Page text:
Sorry, I know you were looking for something a little more definitive and about legalities but first I'm guessing laws may vary state to state and I'm not sure there is one answer and I don't envy the situation you have found yourself in here. You are obviously good at what you do, you care, good luck.
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Reply to Lymie61
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So she pays your wages, and therefore you work for her. So you must follow her directives unless illegal, and then put her at risk for which you get to feel guilty. Lovely. Can you find other employment? I'd be saying look, I care about you and I can't put you at risk, and if you don't like it than fire me. You're enabling if you buy it. Since she's likely to find a way, do you think you could ask for permission to speak with her MD and see if a small amount might be permitted?
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Reply to robinr
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Be very careful. Discussing this with her family is a normal kinda thing to do. Unfortunately, it may violate HIPPA and/or your contract or state laws unless your client has given you permission. If your client is still competent then she also still has privacy rights.
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Reply to TNtechie
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You're only Alternatives is to quit your job if she is paying you or give it to her however you might buy the bottle for her and give her a small drink after each meal and take the bottle home with you in the evening. Have you discussed this with her family?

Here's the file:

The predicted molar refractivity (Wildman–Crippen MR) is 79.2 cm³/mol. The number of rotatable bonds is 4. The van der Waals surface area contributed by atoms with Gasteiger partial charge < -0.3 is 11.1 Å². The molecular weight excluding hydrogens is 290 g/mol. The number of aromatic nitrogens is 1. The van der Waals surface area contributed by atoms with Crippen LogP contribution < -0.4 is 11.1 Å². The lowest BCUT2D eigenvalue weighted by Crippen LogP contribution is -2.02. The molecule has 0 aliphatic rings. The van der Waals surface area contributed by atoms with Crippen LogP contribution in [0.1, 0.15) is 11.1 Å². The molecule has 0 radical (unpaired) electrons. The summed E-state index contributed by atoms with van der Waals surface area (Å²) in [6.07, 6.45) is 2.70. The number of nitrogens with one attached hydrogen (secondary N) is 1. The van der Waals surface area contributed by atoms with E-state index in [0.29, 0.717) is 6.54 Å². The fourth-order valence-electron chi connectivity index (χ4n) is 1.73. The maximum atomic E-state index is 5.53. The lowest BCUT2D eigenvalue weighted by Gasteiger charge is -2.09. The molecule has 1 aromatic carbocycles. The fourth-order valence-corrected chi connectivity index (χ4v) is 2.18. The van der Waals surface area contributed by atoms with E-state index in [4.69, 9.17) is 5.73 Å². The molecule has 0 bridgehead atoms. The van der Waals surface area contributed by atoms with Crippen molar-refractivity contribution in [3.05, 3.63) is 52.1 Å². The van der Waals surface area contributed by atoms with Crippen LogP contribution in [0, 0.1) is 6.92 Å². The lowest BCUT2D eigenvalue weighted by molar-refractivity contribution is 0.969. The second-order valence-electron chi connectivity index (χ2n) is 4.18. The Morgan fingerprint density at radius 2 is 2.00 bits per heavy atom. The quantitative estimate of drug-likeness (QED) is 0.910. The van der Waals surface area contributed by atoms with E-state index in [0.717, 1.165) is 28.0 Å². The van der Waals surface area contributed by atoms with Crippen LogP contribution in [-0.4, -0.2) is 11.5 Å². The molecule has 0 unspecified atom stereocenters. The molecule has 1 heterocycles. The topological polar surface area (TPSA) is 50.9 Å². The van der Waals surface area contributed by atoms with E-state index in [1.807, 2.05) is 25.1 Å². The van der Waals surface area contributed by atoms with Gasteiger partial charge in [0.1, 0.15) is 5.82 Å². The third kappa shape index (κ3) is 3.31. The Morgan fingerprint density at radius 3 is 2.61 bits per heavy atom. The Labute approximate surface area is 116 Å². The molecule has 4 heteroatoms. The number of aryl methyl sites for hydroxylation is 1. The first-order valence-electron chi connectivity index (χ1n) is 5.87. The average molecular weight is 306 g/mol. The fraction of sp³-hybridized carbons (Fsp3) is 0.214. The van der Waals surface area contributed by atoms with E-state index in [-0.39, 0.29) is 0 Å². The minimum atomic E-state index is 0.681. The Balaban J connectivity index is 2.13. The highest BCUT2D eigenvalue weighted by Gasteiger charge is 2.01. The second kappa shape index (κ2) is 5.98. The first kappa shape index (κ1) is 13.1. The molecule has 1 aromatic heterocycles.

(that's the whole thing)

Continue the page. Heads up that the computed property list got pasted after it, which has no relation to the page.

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Reply to grannynanny01
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I would think who has POA and Health Care directive rules.
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Reply to Decatur1924
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I should start by asking who is paying you for your services? If it is the 76 year old woman then she is your employer and can request that you shop for the things she has put on the list.
If it is her children that are paying for your services then you need to abide by their wishes.
Is the woman mentally competent? If so then she can make decisions as to what items need to be obtained when you shop.
And she can also make the decision (all be it a bad one) to continue to drink when her doctor has advised against it.

I suggest that you check the contract and if it has a termination date (like a 6 month contract)
If there is no contract with a chance to revise services it might be a good thing to do as your duties will change as your client declines.